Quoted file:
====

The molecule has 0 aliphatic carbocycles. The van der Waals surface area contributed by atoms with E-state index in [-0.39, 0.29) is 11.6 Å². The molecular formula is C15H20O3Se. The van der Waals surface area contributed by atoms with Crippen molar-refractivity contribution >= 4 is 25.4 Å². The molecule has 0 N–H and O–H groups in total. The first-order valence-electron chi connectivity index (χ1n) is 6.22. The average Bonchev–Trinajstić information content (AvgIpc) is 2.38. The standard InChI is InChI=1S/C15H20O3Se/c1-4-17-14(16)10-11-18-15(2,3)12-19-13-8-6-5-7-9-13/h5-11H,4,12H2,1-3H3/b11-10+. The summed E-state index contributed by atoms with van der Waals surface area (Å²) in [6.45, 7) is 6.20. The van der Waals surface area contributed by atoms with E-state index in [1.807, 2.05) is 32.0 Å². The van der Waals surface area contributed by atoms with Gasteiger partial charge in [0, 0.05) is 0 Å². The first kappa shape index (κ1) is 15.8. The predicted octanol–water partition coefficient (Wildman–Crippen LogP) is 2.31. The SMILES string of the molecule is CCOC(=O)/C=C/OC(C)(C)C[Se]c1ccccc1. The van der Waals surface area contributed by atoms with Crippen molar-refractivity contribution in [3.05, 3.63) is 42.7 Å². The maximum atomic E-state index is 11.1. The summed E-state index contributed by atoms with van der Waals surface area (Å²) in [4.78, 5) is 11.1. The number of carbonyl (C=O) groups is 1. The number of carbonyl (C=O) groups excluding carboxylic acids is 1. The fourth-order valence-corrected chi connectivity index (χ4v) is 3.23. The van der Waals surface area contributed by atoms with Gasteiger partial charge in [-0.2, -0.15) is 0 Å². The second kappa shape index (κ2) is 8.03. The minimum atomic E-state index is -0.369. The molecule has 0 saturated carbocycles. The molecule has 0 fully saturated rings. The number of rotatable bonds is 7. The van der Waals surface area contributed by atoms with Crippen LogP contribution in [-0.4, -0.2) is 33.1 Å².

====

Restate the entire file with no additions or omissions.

The molecule has 0 aliphatic carbocycles. The van der Waals surface area contributed by atoms with E-state index in [-0.39, 0.29) is 11.6 Å². The molecular formula is C15H20O3Se. The van der Waals surface area contributed by atoms with Crippen molar-refractivity contribution >= 4 is 25.4 Å². The molecule has 0 N–H and O–H groups in total. The first-order valence-electron chi connectivity index (χ1n) is 6.22. The average Bonchev–Trinajstić information content (AvgIpc) is 2.38. The standard InChI is InChI=1S/C15H20O3Se/c1-4-17-14(16)10-11-18-15(2,3)12-19-13-8-6-5-7-9-13/h5-11H,4,12H2,1-3H3/b11-10+. The summed E-state index contributed by atoms with van der Waals surface area (Å²) in [6.45, 7) is 6.20. The van der Waals surface area contributed by atoms with E-state index in [1.807, 2.05) is 32.0 Å². The van der Waals surface area contributed by atoms with Gasteiger partial charge in [0, 0.05) is 0 Å². The first kappa shape index (κ1) is 15.8. The predicted octanol–water partition coefficient (Wildman–Crippen LogP) is 2.31. The SMILES string of the molecule is CCOC(=O)/C=C/OC(C)(C)C[Se]c1ccccc1. The van der Waals surface area contributed by atoms with Crippen molar-refractivity contribution in [3.05, 3.63) is 42.7 Å². The maximum atomic E-state index is 11.1. The summed E-state index contributed by atoms with van der Waals surface area (Å²) in [4.78, 5) is 11.1. The number of carbonyl (C=O) groups is 1. The number of carbonyl (C=O) groups excluding carboxylic acids is 1. The fourth-order valence-corrected chi connectivity index (χ4v) is 3.23. The van der Waals surface area contributed by atoms with Gasteiger partial charge in [-0.2, -0.15) is 0 Å². The second kappa shape index (κ2) is 8.03. The minimum atomic E-state index is -0.369. The molecule has 0 saturated carbocycles. The molecule has 0 fully saturated rings. The number of rotatable bonds is 7. The van der Waals surface area contributed by atoms with Crippen LogP contribution in [-0.4, -0.2) is 33.1 Å².